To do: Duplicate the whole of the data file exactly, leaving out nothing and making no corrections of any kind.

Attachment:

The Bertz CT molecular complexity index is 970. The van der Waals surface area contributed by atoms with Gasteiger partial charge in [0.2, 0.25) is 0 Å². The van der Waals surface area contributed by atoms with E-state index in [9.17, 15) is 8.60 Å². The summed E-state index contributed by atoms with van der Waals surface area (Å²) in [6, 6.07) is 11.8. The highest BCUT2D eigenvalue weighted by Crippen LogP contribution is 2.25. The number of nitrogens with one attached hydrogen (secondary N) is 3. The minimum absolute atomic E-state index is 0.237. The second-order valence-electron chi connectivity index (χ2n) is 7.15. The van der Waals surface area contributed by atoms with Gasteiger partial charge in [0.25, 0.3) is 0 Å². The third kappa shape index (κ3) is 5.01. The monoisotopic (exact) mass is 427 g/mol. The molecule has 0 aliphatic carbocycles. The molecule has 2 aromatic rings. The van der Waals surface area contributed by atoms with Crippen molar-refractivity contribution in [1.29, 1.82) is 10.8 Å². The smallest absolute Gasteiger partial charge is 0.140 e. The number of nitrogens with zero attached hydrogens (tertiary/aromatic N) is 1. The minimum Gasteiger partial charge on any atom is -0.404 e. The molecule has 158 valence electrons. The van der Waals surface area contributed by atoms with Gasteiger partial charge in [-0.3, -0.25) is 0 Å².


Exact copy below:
The Bertz CT molecular complexity index is 970. The van der Waals surface area contributed by atoms with Gasteiger partial charge in [0.2, 0.25) is 0 Å². The van der Waals surface area contributed by atoms with E-state index in [9.17, 15) is 8.60 Å². The summed E-state index contributed by atoms with van der Waals surface area (Å²) in [6, 6.07) is 11.8. The highest BCUT2D eigenvalue weighted by Crippen LogP contribution is 2.25. The number of nitrogens with one attached hydrogen (secondary N) is 3. The minimum absolute atomic E-state index is 0.237. The second-order valence-electron chi connectivity index (χ2n) is 7.15. The van der Waals surface area contributed by atoms with Gasteiger partial charge in [0.25, 0.3) is 0 Å². The third kappa shape index (κ3) is 5.01. The monoisotopic (exact) mass is 427 g/mol. The molecule has 0 aliphatic carbocycles. The molecule has 2 aromatic rings. The van der Waals surface area contributed by atoms with Crippen molar-refractivity contribution in [1.29, 1.82) is 10.8 Å². The smallest absolute Gasteiger partial charge is 0.140 e. The number of nitrogens with zero attached hydrogens (tertiary/aromatic N) is 1. The minimum Gasteiger partial charge on any atom is -0.404 e. The molecule has 158 valence electrons. The van der Waals surface area contributed by atoms with Gasteiger partial charge in [-0.3, -0.25) is 0 Å².